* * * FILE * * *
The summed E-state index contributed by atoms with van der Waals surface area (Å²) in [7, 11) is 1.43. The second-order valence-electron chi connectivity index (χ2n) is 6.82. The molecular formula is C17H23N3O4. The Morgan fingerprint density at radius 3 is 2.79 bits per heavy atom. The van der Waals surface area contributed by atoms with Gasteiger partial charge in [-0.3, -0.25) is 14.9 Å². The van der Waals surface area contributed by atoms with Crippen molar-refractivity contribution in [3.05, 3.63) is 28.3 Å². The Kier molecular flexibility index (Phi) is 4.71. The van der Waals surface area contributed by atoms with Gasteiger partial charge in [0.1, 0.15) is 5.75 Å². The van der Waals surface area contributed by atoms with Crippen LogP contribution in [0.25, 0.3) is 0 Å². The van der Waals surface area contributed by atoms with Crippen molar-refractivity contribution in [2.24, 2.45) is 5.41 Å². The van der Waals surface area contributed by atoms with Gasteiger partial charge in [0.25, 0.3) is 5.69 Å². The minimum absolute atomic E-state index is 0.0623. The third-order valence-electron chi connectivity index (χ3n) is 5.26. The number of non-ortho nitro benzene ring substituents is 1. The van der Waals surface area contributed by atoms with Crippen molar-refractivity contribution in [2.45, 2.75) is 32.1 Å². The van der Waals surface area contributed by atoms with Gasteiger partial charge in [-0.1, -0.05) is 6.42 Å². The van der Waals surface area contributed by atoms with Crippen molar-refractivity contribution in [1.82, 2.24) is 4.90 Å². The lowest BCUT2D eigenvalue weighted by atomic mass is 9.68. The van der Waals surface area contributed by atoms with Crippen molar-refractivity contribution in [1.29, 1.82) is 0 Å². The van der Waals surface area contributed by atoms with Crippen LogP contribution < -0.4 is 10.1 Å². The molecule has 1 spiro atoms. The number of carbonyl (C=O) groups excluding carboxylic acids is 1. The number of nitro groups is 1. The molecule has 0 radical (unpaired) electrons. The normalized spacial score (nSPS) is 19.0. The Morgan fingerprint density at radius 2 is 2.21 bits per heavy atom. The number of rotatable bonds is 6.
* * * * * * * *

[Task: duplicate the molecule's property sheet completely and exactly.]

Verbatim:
The summed E-state index contributed by atoms with van der Waals surface area (Å²) in [7, 11) is 1.43. The second-order valence-electron chi connectivity index (χ2n) is 6.82. The molecular formula is C17H23N3O4. The Morgan fingerprint density at radius 3 is 2.79 bits per heavy atom. The van der Waals surface area contributed by atoms with Gasteiger partial charge in [-0.3, -0.25) is 14.9 Å². The van der Waals surface area contributed by atoms with Crippen molar-refractivity contribution in [3.05, 3.63) is 28.3 Å². The Kier molecular flexibility index (Phi) is 4.71. The van der Waals surface area contributed by atoms with Gasteiger partial charge in [0.1, 0.15) is 5.75 Å². The van der Waals surface area contributed by atoms with Crippen LogP contribution in [0.25, 0.3) is 0 Å². The van der Waals surface area contributed by atoms with Crippen molar-refractivity contribution in [2.24, 2.45) is 5.41 Å². The van der Waals surface area contributed by atoms with Gasteiger partial charge in [0.25, 0.3) is 5.69 Å². The minimum absolute atomic E-state index is 0.0623. The third-order valence-electron chi connectivity index (χ3n) is 5.26. The number of non-ortho nitro benzene ring substituents is 1. The van der Waals surface area contributed by atoms with Crippen molar-refractivity contribution in [2.45, 2.75) is 32.1 Å². The van der Waals surface area contributed by atoms with Gasteiger partial charge in [-0.1, -0.05) is 6.42 Å². The van der Waals surface area contributed by atoms with Crippen molar-refractivity contribution in [1.82, 2.24) is 4.90 Å². The lowest BCUT2D eigenvalue weighted by atomic mass is 9.68. The van der Waals surface area contributed by atoms with Crippen molar-refractivity contribution in [1.29, 1.82) is 0 Å². The van der Waals surface area contributed by atoms with Crippen LogP contribution < -0.4 is 10.1 Å². The molecule has 1 spiro atoms. The number of carbonyl (C=O) groups excluding carboxylic acids is 1. The number of nitro groups is 1. The molecule has 0 radical (unpaired) electrons. The normalized spacial score (nSPS) is 19.0. The Morgan fingerprint density at radius 2 is 2.21 bits per heavy atom. The number of rotatable bonds is 6.